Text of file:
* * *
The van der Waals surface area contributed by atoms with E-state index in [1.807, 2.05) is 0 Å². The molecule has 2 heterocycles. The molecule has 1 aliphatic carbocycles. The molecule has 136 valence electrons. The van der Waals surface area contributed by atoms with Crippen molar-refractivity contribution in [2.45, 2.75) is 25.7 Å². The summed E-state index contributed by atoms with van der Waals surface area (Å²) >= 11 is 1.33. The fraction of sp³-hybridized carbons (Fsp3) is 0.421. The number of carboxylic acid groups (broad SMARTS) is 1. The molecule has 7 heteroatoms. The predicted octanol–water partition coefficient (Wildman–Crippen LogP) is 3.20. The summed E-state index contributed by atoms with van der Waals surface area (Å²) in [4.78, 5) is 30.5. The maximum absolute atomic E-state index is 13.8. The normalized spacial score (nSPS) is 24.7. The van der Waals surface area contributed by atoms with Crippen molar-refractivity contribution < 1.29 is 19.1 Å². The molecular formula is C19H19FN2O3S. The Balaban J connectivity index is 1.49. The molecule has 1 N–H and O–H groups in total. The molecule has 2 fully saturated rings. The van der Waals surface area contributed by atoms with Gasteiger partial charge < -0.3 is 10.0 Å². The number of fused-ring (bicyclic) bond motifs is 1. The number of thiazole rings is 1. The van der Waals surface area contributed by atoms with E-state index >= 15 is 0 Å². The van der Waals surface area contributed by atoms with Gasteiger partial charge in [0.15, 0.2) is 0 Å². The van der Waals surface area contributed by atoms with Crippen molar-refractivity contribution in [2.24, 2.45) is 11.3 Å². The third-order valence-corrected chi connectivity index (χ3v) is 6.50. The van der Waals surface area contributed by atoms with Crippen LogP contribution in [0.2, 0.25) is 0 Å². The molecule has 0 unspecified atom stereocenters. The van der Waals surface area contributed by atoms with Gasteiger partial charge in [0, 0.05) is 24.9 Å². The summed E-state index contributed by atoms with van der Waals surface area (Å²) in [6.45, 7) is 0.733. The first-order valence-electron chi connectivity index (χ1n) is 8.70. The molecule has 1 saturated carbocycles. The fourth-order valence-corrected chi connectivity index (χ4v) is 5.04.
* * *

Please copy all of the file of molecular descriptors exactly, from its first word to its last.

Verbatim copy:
The van der Waals surface area contributed by atoms with E-state index in [1.807, 2.05) is 0 Å². The molecule has 2 heterocycles. The molecule has 1 aliphatic carbocycles. The molecule has 136 valence electrons. The van der Waals surface area contributed by atoms with Crippen molar-refractivity contribution in [2.45, 2.75) is 25.7 Å². The summed E-state index contributed by atoms with van der Waals surface area (Å²) >= 11 is 1.33. The fraction of sp³-hybridized carbons (Fsp3) is 0.421. The number of carboxylic acid groups (broad SMARTS) is 1. The molecule has 7 heteroatoms. The predicted octanol–water partition coefficient (Wildman–Crippen LogP) is 3.20. The summed E-state index contributed by atoms with van der Waals surface area (Å²) in [4.78, 5) is 30.5. The maximum absolute atomic E-state index is 13.8. The normalized spacial score (nSPS) is 24.7. The van der Waals surface area contributed by atoms with Crippen molar-refractivity contribution < 1.29 is 19.1 Å². The molecular formula is C19H19FN2O3S. The Balaban J connectivity index is 1.49. The molecule has 1 N–H and O–H groups in total. The molecule has 2 fully saturated rings. The van der Waals surface area contributed by atoms with Gasteiger partial charge < -0.3 is 10.0 Å². The number of fused-ring (bicyclic) bond motifs is 1. The number of thiazole rings is 1. The van der Waals surface area contributed by atoms with E-state index >= 15 is 0 Å². The van der Waals surface area contributed by atoms with Gasteiger partial charge in [0.15, 0.2) is 0 Å². The van der Waals surface area contributed by atoms with Crippen molar-refractivity contribution in [2.24, 2.45) is 11.3 Å². The third-order valence-corrected chi connectivity index (χ3v) is 6.50. The van der Waals surface area contributed by atoms with Crippen LogP contribution in [0.2, 0.25) is 0 Å². The molecule has 0 unspecified atom stereocenters. The van der Waals surface area contributed by atoms with Gasteiger partial charge in [0, 0.05) is 24.9 Å². The summed E-state index contributed by atoms with van der Waals surface area (Å²) in [6.45, 7) is 0.733. The first-order valence-electron chi connectivity index (χ1n) is 8.70. The molecule has 1 saturated carbocycles. The fourth-order valence-corrected chi connectivity index (χ4v) is 5.04.